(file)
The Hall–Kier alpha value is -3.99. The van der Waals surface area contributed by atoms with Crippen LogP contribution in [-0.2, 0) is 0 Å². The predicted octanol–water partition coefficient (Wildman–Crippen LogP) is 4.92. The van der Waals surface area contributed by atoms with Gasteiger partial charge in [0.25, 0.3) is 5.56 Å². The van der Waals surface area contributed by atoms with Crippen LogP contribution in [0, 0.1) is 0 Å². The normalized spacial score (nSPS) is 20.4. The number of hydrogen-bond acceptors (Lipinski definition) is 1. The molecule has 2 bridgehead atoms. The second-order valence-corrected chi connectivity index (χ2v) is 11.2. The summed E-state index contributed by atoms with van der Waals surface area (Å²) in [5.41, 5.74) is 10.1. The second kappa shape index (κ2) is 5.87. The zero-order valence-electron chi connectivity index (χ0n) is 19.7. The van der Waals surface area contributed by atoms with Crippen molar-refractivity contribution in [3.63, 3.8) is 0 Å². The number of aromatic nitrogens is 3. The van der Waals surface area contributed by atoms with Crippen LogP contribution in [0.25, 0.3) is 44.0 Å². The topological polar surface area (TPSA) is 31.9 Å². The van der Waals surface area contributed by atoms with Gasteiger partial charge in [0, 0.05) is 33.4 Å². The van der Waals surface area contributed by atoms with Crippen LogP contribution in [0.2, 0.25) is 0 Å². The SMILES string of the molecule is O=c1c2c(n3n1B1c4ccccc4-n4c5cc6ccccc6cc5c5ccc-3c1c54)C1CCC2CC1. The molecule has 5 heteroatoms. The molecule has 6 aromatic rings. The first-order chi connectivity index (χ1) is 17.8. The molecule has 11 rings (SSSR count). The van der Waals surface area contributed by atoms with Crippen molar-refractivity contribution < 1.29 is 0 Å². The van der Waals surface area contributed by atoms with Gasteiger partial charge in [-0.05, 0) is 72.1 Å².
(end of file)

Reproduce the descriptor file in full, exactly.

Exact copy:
The Hall–Kier alpha value is -3.99. The van der Waals surface area contributed by atoms with Crippen LogP contribution in [-0.2, 0) is 0 Å². The predicted octanol–water partition coefficient (Wildman–Crippen LogP) is 4.92. The van der Waals surface area contributed by atoms with Gasteiger partial charge in [0.25, 0.3) is 5.56 Å². The van der Waals surface area contributed by atoms with Crippen LogP contribution in [0, 0.1) is 0 Å². The normalized spacial score (nSPS) is 20.4. The number of hydrogen-bond acceptors (Lipinski definition) is 1. The molecule has 2 bridgehead atoms. The second-order valence-corrected chi connectivity index (χ2v) is 11.2. The summed E-state index contributed by atoms with van der Waals surface area (Å²) in [5.41, 5.74) is 10.1. The second kappa shape index (κ2) is 5.87. The zero-order valence-electron chi connectivity index (χ0n) is 19.7. The van der Waals surface area contributed by atoms with Crippen molar-refractivity contribution in [3.63, 3.8) is 0 Å². The number of aromatic nitrogens is 3. The van der Waals surface area contributed by atoms with Crippen LogP contribution in [0.25, 0.3) is 44.0 Å². The topological polar surface area (TPSA) is 31.9 Å². The van der Waals surface area contributed by atoms with Gasteiger partial charge in [0, 0.05) is 33.4 Å². The van der Waals surface area contributed by atoms with Crippen LogP contribution in [0.2, 0.25) is 0 Å². The SMILES string of the molecule is O=c1c2c(n3n1B1c4ccccc4-n4c5cc6ccccc6cc5c5ccc-3c1c54)C1CCC2CC1. The molecule has 5 heteroatoms. The molecule has 6 aromatic rings. The first-order chi connectivity index (χ1) is 17.8. The molecule has 11 rings (SSSR count). The van der Waals surface area contributed by atoms with Crippen molar-refractivity contribution < 1.29 is 0 Å². The van der Waals surface area contributed by atoms with Gasteiger partial charge in [-0.05, 0) is 72.1 Å².